“But I don’t want to eat it,” whispered my younger self to my dad who was sitting next to me. On my lap sat a bowl of the later branded ‘chicken poop soup’ in all its grotesque congealed glory. The chunks of chicken intestine were not cleaned, so paired with the cooked feces, it radiated a wretched odor.
“You have to,” dad whispered back, spooning some for himself. “It would be disrespectful not to eat it.”
We were eating lunch with a man who lived in the bush of South Sudan, and being fresh onto the field, we weren’t accustomed to the local traditions, or the food. We had walked down a long, mostly uninhabited trail to reach his hut. Chickens, pigs, geese, and dogs ran around the barren ground surrounding the plastered mud hut, and we sat among the chaos with our host. My brothers, Joshua and Elijah, were also eyeing their soup warily.
What a Bowl Of Soup Taught Me About Obedience
I didn’t catch the deeper lesson in the soup incident at such an early age, but I see it now. Christ talked about the blind faith of children, and it specifically applies to us as Christ-followers. I ate the soup out of obedience to my father, and only now years later realize what it taught me.
We don’t know God’s plan, but we follow what He tells us through His Word and the Holy Spirit. We walk by faith, trusting God every step of the way. And as we do, God places us where we are for a purpose.
Every story is different, but the principle of obedience in the hard things remains the same. You could be struggling through sickness, working hard on what feels like an impossible class at school, or a kid who has to eat poop soup. God placed you there in that moment, whatever it may be. Paul says in Colossians 3:17 that whatever we do and wherever we are placed, we must do our best for Christ, and give thanks to God for it! He gives us peace to do the work He has for us, wherever it is and however hard it may be.
We often must do things we don’t want to do. Especially as Christians, there’s a constant struggle with our flesh over what needs to be done (no matter how hard it is), and what you want to do (such as pour out the soup).
At times, the hardships are damaging. When we lose a loved one or have friends walk away because we stood up for what was right, the trials can feel overwhelming. But when it seems the hardest to keep going, remembering that growth comes through trials is important. If we never had trials, then we would never grow in our relationship with Christ or discover His ultimate purpose for us.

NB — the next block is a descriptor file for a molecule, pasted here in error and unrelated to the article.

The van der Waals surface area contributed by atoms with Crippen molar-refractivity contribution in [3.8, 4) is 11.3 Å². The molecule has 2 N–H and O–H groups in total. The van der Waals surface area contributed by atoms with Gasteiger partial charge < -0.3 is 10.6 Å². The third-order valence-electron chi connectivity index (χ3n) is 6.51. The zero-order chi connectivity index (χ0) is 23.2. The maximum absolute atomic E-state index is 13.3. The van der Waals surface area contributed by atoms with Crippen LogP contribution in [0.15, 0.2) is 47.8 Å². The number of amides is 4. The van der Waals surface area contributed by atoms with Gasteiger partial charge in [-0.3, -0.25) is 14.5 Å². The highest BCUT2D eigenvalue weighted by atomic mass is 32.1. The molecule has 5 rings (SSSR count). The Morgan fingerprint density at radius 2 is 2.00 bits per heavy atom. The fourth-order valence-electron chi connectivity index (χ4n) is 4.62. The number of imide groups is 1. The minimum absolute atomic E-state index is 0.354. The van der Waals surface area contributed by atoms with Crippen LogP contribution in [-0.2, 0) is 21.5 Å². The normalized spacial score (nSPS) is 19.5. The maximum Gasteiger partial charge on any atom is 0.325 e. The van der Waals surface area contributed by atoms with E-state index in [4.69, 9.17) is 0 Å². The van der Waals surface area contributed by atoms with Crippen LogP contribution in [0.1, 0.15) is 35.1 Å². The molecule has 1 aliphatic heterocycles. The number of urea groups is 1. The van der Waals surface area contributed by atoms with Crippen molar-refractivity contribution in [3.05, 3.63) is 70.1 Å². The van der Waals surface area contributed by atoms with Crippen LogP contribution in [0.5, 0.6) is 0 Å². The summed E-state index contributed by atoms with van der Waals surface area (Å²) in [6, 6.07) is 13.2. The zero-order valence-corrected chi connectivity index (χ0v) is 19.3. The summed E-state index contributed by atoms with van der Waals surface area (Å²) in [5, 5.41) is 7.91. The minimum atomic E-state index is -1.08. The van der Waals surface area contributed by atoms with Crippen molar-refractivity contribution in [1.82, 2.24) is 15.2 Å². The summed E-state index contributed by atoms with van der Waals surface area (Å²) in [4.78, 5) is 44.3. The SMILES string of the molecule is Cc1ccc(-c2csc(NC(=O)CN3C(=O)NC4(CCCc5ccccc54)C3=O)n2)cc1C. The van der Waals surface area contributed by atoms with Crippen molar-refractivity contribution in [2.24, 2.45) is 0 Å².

God doesn’t call us to do easy things. He uses trials and hardships to grow us and asks us to lay our lives on the line for Him daily. Philippians 1:29 says, “For to you it has been granted on behalf of Christ, not only to believe in Him, but also to suffer for His sake…” In 2nd Corinthians 5:15, Paul reinforces what he says in Philippians, “and He died for us all, that those who live should live no longer for themselves, but for Him who died for them and rose again.”
We All Need to “Eat the Soup”
I learned that day with the soup not only what I could force past my gag reflex, but also that we must eat the chicken poop soup so to speak, even through tears, and do the hard thing.
Even though these hardships are tough, they are meant to grow us, and that is how we grow in Christ. And through them, we give glory to God. James 1:2-4 says, “My brethren, count it all joy when you fall into various trials, knowing that the testing of your faith produces patience. But let patience have its perfect work, that you may be perfect and complete, lacking nothing.”
Even though I ate the soup, that doesn’t mean I enjoyed it. Even now, picking countless bugs from my plate is a daily occurrence. When Christ came down, He asked God to remove the burden from Him. But after being denied, He said, “Not my will, but Yours be done.”
Our response to life, wherever you are and whatever you are doing, should be this: Not our will be done, but the Father’s.
“Strive to choose, not that which is easiest, but that which is most difficult. Do not deprive your soul of the agility which it needs to mount up to Him.”- Saint John of the Cross